Federal election: Liberal tide, decimated NDP mark changed Quebec landscape

Quebecers are waking up to a dramatically redrawn electoral map, with the Liberals making surprise gains in the province as Justin Trudeau's party marched to a big majority victory.

Liberals' 40 seats represent Quebec best result for party since 1980

Justin Trudeau reminds everyone that "a Canadian is a Canadian is a Canadian." 0:50

Quebecers are waking up to a dramatically redrawn electoral map, with the Liberals making surprise gains in the province as Justin Trudeau's party marched to a big majority victory.

Speaking at Montreal's Queen Elizabeth hotel, Trudeau told a crowd of supporters that Canadians had sent a message they want "real change."

Here's what happened and what it means for the province.

Seat breakdown for Quebec

  • Liberals: 40 (compared with seven last time)
  • NDP: 16 (compared with 59 last time)
  • Conservatives: 12 (compared with five last time)
  • Bloc Québécois: 10 (compared with four last time)

Riding maps were redrawn for this election, and Quebec had three new seats up for grabs, for a total of 78.

Red tide

The Liberals'  40 seats represent the best result for the party in the province since 1980, when Pierre Elliott Trudeau's Liberals won 74 of 75 seats.

It appears the party has finally overcome the voters' backlash from the sponsorship scandal, which has haunted the party in Quebec since it surfaced ahead of the 2006 federal election campaign.

Trudeau won his own seat, the north end Montreal riding of Papineau, in a landslide.

The Liberals also won back seats from the NDP in several Montreal ridings that have traditionally voted red, including two West Island ridings and Honoré-Mercier in the northeast.

More say in Ottawa?

Last night was the first time since Brian Mulroney's Progressive Conservatives victory in 1988 that a majority of Quebec seats went to the party that formed government.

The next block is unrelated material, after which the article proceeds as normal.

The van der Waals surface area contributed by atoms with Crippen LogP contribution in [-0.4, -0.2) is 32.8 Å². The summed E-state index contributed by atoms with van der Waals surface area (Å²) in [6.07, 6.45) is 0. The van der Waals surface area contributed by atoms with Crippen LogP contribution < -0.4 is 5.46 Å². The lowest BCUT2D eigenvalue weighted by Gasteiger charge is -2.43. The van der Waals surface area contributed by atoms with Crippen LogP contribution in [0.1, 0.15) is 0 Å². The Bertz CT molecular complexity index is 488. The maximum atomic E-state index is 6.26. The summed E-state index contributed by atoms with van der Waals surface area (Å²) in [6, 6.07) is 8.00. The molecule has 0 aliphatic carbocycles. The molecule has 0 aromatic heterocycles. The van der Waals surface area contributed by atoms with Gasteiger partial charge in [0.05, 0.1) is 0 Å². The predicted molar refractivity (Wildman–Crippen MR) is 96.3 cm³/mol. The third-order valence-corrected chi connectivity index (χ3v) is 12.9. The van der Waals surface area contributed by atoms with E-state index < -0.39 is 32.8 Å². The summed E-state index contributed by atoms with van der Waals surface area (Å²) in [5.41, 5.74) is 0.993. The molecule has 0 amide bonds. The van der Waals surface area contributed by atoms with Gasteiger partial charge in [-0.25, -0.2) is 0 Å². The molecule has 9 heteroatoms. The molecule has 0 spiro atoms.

In the years since, the Bloc has been the leading voice for the province in Ottawa — until the NDP wave of 2011.

In his victory speech, Trudeau addressed the crowd in French, saying Quebecers had made the decision to re-engage with Canada by voting Liberal.

"We have chosen to trust one another and to invest in our future," Trudeau said.

The outcome represents a major departure for the province.

Orange crushed

NDP Leader Tom Mulcair was able to hold on to his own seat in the Montreal riding of Outremont, but the NDP only won 16 seats in the province overall.

The result is a major disappointment for the party. In 2011 they won 59 seats in Quebec and nearly obliterated the Bloc Québécois.

Mulcair put on a brave face in his concession speech, telling supporters his party has a strong future in the province. 

"Tonight, we've demonstrated that in Quebec, NDP roots continue to develop and going forward the NPD will always be, for Quebecers, a real choice," he said.

Conservatives make gains (in Quebec)

Despite major losses nationally (and Stephen Harper stepping down as leader), the Conservatives were able to make some inroads in Quebec.

The party won 12 seats — up from a total of five in the last election.

The Conservatives had also made a push to gain a presence on the island of Montreal, with Stephen Harper opening his campaign in the traditional Liberal stronghold of Mount Royal. But they were unable to win the riding, with Anthony Housefather taking the seat for the Liberals.


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